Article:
This mobile fraud incident, and the increasing maturity of online fraud rings in general, speak to the need for a more complete fraud prevention solution with properly configured, additional layers. At this time, it’s much more difficult for attackers to overcome subsequent prevention layers:
- Layer 1: Endpoint-centric – Analysis of endpoint behavior and location correlations; this layer also includes malware detection and device fingerprinting
- Layer 2: Navigation- and Network-centric – Analysis of session, network, and navigation behavior and suspect patterns
- Layer 3: User- and Entity-centric (single channel) – Analysis of user/entity behavior by channel (e.g., online banking, mobile banking, etc.)
- Layer 4: User- and Entity-Centric across channels and products – Analysis of anomaly behavior correlated across channels
- Layer 5: Big Data User and Entity linking – Analysis of relationships to detect organized crime and collusion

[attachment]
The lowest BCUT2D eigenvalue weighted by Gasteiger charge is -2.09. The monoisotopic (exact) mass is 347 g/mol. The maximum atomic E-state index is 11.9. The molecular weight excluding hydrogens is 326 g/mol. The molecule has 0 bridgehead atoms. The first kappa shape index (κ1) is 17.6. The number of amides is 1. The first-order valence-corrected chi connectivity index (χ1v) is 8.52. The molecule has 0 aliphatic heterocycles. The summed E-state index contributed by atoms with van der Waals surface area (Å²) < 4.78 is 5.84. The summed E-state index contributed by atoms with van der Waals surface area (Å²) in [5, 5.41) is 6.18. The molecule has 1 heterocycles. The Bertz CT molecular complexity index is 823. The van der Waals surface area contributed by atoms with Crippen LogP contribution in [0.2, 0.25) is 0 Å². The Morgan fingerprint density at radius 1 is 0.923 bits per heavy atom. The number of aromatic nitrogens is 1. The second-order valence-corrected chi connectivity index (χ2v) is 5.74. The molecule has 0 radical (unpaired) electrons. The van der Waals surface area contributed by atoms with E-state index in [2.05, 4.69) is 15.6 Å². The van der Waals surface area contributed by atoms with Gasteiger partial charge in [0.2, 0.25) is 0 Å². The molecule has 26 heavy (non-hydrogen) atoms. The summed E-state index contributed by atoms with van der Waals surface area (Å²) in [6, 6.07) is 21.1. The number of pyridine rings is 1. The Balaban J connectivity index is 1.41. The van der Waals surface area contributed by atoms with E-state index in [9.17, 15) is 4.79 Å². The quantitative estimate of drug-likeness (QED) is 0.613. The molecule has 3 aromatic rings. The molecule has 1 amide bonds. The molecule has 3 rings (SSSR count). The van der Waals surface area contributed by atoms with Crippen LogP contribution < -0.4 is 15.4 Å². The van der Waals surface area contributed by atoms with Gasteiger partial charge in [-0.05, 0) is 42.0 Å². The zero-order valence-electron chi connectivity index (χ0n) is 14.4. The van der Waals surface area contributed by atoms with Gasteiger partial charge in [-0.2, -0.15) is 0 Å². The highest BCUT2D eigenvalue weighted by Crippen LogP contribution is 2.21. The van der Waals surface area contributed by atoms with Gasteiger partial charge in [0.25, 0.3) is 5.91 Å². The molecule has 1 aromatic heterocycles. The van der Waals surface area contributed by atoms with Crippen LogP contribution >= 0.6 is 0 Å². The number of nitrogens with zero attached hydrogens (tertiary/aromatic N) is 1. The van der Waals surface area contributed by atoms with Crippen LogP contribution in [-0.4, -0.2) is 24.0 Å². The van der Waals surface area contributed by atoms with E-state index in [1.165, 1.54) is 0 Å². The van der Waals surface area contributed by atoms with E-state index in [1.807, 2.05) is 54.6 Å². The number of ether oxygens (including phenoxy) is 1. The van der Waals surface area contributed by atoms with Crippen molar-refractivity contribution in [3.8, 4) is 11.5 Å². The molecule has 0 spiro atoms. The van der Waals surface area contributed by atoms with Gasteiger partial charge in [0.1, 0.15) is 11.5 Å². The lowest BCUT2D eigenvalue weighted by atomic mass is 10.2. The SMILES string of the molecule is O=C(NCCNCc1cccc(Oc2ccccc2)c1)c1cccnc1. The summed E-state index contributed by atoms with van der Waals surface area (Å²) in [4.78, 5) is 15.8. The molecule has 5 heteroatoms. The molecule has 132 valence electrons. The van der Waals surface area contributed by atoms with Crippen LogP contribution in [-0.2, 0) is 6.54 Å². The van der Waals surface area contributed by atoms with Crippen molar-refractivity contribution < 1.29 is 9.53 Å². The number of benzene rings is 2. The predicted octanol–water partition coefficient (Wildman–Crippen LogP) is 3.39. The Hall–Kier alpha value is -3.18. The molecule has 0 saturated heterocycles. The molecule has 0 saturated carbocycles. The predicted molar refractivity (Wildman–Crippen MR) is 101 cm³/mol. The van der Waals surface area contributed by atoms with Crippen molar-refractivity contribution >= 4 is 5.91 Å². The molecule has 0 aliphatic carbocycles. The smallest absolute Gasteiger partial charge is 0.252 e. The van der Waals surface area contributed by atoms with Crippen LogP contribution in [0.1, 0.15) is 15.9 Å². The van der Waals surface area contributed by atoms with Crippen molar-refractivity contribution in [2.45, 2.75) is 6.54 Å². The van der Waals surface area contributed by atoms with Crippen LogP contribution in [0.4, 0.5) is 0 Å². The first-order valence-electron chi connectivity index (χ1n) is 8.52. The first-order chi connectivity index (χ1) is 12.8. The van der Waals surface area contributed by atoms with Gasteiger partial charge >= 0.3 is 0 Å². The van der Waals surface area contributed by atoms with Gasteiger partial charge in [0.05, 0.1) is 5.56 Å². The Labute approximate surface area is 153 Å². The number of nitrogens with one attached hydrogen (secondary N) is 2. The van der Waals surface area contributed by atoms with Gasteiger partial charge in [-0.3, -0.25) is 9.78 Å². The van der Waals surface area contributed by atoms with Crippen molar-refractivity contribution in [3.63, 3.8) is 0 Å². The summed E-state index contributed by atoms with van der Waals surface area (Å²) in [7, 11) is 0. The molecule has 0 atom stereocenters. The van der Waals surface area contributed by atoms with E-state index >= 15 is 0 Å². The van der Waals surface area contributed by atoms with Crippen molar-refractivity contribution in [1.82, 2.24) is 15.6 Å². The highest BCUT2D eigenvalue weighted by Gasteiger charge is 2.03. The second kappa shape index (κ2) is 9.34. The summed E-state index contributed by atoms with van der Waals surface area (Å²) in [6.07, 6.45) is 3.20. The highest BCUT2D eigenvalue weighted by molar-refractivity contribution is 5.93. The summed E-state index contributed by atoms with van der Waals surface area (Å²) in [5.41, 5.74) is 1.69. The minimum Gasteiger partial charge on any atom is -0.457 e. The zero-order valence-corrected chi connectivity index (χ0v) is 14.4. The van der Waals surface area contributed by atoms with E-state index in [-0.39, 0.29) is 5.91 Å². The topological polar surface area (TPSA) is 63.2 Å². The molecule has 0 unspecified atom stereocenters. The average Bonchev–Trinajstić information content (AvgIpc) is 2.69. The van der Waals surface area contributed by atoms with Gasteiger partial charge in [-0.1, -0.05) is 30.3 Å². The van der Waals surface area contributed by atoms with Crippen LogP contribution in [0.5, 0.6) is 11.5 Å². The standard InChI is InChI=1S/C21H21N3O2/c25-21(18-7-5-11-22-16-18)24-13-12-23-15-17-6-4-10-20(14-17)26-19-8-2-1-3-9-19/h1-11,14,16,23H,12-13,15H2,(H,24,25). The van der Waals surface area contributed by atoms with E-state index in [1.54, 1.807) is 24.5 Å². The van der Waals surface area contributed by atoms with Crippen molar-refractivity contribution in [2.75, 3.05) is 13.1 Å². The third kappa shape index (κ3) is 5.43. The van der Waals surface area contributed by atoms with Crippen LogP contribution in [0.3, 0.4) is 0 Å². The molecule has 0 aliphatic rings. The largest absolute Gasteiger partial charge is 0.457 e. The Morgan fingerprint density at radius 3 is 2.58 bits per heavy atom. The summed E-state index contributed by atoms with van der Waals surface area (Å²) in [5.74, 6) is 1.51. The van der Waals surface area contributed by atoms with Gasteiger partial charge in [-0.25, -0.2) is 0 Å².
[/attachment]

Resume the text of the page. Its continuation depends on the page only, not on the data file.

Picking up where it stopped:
As you may have guessed, gathering and correlating risk signals across these areas becomes nearly impossible “at the speed of human.” Any complete online fraud detection system needs to leverage server-side machine-learning and contextual automated rules in order to make any impact here.
Detecting Automated, Non-Human Interaction
The evil emulation farm simulated victims’ devices, which puts any bank that relies solely on identifying / trusting mobile devices by an ID or with a one-time code sent via SMS at risk. Had the targeted banking apps enabled session analytics along with endpoint behavior and location correlations, the device could be identified as being emulated due to the lack of “human-like” interaction behavior (i.e. the way a human interacts with a device such as typing cadence, angle, height and may other behavioral traits).